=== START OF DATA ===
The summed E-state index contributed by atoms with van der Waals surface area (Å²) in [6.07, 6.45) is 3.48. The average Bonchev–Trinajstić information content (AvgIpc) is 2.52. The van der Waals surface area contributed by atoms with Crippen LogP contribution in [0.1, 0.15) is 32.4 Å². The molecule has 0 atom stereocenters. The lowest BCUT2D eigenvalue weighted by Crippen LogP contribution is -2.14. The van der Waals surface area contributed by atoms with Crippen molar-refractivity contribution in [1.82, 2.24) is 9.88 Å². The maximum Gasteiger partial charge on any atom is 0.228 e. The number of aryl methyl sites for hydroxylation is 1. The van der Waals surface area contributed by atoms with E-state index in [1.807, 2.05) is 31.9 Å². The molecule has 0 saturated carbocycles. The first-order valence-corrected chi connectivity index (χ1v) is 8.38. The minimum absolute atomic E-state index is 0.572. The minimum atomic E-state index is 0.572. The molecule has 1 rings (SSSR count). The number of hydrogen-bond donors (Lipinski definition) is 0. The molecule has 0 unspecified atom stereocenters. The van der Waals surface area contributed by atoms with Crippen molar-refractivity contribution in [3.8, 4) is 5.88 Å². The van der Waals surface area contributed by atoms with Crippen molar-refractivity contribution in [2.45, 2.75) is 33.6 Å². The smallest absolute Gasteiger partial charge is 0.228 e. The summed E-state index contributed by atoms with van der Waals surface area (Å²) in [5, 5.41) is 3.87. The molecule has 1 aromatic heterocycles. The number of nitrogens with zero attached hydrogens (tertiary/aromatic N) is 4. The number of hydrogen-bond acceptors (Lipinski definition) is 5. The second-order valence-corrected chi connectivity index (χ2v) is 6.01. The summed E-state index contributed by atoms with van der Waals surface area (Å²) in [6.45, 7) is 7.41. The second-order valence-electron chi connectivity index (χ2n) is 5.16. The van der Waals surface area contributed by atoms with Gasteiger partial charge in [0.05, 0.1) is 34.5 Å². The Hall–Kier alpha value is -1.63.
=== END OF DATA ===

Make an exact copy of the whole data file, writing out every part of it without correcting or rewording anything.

The summed E-state index contributed by atoms with van der Waals surface area (Å²) in [6.07, 6.45) is 3.48. The average Bonchev–Trinajstić information content (AvgIpc) is 2.52. The van der Waals surface area contributed by atoms with Crippen LogP contribution in [0.1, 0.15) is 32.4 Å². The molecule has 0 atom stereocenters. The lowest BCUT2D eigenvalue weighted by Crippen LogP contribution is -2.14. The van der Waals surface area contributed by atoms with Crippen molar-refractivity contribution in [1.82, 2.24) is 9.88 Å². The maximum Gasteiger partial charge on any atom is 0.228 e. The number of aryl methyl sites for hydroxylation is 1. The van der Waals surface area contributed by atoms with E-state index in [1.807, 2.05) is 31.9 Å². The molecule has 0 saturated carbocycles. The first-order valence-corrected chi connectivity index (χ1v) is 8.38. The minimum absolute atomic E-state index is 0.572. The minimum atomic E-state index is 0.572. The molecule has 1 rings (SSSR count). The number of hydrogen-bond donors (Lipinski definition) is 0. The molecule has 0 unspecified atom stereocenters. The van der Waals surface area contributed by atoms with Crippen molar-refractivity contribution in [3.8, 4) is 5.88 Å². The van der Waals surface area contributed by atoms with Crippen molar-refractivity contribution in [2.45, 2.75) is 33.6 Å². The smallest absolute Gasteiger partial charge is 0.228 e. The summed E-state index contributed by atoms with van der Waals surface area (Å²) in [5, 5.41) is 3.87. The molecule has 1 aromatic heterocycles. The number of nitrogens with zero attached hydrogens (tertiary/aromatic N) is 4. The number of hydrogen-bond acceptors (Lipinski definition) is 5. The second-order valence-corrected chi connectivity index (χ2v) is 6.01. The summed E-state index contributed by atoms with van der Waals surface area (Å²) in [6.45, 7) is 7.41. The second-order valence-electron chi connectivity index (χ2n) is 5.16. The van der Waals surface area contributed by atoms with Gasteiger partial charge in [0.05, 0.1) is 34.5 Å². The Hall–Kier alpha value is -1.63.